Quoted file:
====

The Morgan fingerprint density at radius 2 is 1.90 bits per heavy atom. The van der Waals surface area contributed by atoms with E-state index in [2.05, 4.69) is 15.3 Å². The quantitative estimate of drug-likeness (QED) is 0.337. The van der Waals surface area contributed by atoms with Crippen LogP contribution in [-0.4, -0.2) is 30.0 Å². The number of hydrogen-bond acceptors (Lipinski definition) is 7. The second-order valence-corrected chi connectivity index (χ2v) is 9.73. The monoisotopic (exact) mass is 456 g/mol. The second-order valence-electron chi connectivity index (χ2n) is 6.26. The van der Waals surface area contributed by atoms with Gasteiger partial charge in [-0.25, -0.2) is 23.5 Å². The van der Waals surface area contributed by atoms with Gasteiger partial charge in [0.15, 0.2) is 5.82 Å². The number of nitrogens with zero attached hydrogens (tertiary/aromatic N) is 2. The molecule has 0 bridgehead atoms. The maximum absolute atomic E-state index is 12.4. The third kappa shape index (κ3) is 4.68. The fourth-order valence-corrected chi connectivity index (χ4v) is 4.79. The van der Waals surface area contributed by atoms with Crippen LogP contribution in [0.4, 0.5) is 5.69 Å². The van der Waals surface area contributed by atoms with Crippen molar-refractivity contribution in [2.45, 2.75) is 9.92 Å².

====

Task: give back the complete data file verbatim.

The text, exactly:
The Morgan fingerprint density at radius 2 is 1.90 bits per heavy atom. The van der Waals surface area contributed by atoms with E-state index in [2.05, 4.69) is 15.3 Å². The quantitative estimate of drug-likeness (QED) is 0.337. The van der Waals surface area contributed by atoms with Crippen LogP contribution in [-0.4, -0.2) is 30.0 Å². The number of hydrogen-bond acceptors (Lipinski definition) is 7. The second-order valence-corrected chi connectivity index (χ2v) is 9.73. The monoisotopic (exact) mass is 456 g/mol. The second-order valence-electron chi connectivity index (χ2n) is 6.26. The van der Waals surface area contributed by atoms with Gasteiger partial charge in [-0.25, -0.2) is 23.5 Å². The van der Waals surface area contributed by atoms with Gasteiger partial charge in [0.15, 0.2) is 5.82 Å². The number of nitrogens with zero attached hydrogens (tertiary/aromatic N) is 2. The molecule has 0 bridgehead atoms. The maximum absolute atomic E-state index is 12.4. The third kappa shape index (κ3) is 4.68. The fourth-order valence-corrected chi connectivity index (χ4v) is 4.79. The van der Waals surface area contributed by atoms with Crippen LogP contribution in [0.4, 0.5) is 5.69 Å². The van der Waals surface area contributed by atoms with Crippen molar-refractivity contribution in [2.45, 2.75) is 9.92 Å².